This trial is active, not recruiting.

Conditions pain, postoperative, postoperative nausea and vomiting, scoliosis
Treatments naloxone
Sponsor Children's Mercy Hospital Kansas City
Start date June 2011
End date September 2016
Trial size 80 participants
Trial identifier NCT01531439, 11 04-059


There will be two groups in this study: one group will be given the standard infusion of naloxone, a drug which helps reduce side effects from opioids needed after surgery, and the other group will receive a higher dose. The trial is designed to determine if a higher dose of naloxone infusion will reduce side effects from opioid therapy in patients who have undergone spine fusion for scoliosis.

United States No locations recruiting
Other countries No locations recruiting

Study Design

Allocation randomized
Endpoint classification efficacy study
Intervention model parallel assignment
Masking double blind (subject, caregiver, investigator, outcomes assessor)
Primary purpose supportive care
(Active Comparator)
naloxone Narcan
Naloxone infusion 0.5 mcg/kg/hr
Naloxone infusion 2.5 mcg/kg/hr
naloxone Narcan
Naloxone infusion 2.5 mcg/kg/hr

Primary Outcomes

Number of hours until tolerating oral intake
time frame: Assessed daily in hospital while in hospital until taking orals, average 4 days.

Secondary Outcomes

Severity of itching
time frame: Assessed daily while in hospital requiring PCA, average 5 days
Severity of nausea
time frame: Assessed daily while in hospital requiring PCA, average 5 days
Severity of pain
time frame: Assessed by bedside nurse 3 times daily while requiring PCA

Eligibility Criteria

Male or female participants from 10 years up to 21 years old.

Inclusion Criteria: - Idiopathic scoliosis requiring spine fusion surgery - Age 10-21 years Exclusion Criteria: - Inability to understand PCA instructions - Allergy to: morphine, hydromorphone, fentanyl, naloxone, or diphenhydramine - Chronic opioid therapy > 2 months - Non-English speaking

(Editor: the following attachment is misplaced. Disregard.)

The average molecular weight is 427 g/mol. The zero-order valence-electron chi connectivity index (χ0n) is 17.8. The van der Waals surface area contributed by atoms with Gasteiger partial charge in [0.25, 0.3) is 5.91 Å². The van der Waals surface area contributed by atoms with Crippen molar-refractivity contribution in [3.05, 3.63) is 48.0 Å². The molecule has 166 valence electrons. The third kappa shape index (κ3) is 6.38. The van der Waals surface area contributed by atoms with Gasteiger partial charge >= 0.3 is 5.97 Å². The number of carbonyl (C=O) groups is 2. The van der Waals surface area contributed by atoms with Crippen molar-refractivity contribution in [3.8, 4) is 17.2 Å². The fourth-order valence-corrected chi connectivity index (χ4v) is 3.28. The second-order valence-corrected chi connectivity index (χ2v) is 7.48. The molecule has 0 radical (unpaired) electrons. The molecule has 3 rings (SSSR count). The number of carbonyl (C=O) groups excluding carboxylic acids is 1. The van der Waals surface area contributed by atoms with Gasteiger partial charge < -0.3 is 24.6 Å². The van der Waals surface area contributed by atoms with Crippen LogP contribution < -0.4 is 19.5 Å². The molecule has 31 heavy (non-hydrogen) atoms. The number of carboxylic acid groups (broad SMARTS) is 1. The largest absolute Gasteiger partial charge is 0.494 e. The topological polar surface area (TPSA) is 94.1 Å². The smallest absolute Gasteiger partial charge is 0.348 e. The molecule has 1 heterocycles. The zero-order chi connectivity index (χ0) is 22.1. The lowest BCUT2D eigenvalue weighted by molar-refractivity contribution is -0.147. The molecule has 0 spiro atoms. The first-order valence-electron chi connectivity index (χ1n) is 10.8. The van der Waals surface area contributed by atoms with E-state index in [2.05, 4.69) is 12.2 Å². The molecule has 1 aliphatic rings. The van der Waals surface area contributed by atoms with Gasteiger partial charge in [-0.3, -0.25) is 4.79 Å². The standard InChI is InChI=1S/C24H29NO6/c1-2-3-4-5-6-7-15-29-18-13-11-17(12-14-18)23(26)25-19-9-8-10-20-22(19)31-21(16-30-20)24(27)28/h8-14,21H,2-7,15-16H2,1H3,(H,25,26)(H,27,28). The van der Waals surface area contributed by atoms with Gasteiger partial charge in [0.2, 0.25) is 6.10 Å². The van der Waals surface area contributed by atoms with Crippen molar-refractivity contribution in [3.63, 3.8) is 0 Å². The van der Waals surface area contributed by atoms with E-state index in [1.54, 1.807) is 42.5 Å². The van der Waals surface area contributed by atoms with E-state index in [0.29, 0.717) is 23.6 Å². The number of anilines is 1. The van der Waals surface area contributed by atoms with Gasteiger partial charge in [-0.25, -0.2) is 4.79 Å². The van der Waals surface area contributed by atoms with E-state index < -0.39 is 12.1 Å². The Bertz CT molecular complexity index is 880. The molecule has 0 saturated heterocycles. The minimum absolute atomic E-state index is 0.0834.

Additional Information

Official title Comparison of Two Naloxone Infusion Rates on the Postoperative Recovery of Patients Undergoing Spine Fusion Surgery
Principal investigator Benjamin J. Pieters, DO
Description Currently, patients undergoing spinal fusion for scoliosis are routinely given patient controlled analgesia (PCA) for pain control postoperatively. PCA therapy is typically combined with an ultra low dose naloxone infusion because of the established benefit of reduced pruritis and nausea. The investigators hypothesize that using a higher dose naloxone infusion may lead to further improvement in pruritis and nausea and may improve GI function. Improvement in bowel function could lead to faster initiation of oral intake as well as transition to oral pain medication and even decreased length of stay.
Trial information was received from ClinicalTrials.gov and was last updated in January 2016.
Information provided to ClinicalTrials.gov by Children's Mercy Hospital Kansas City.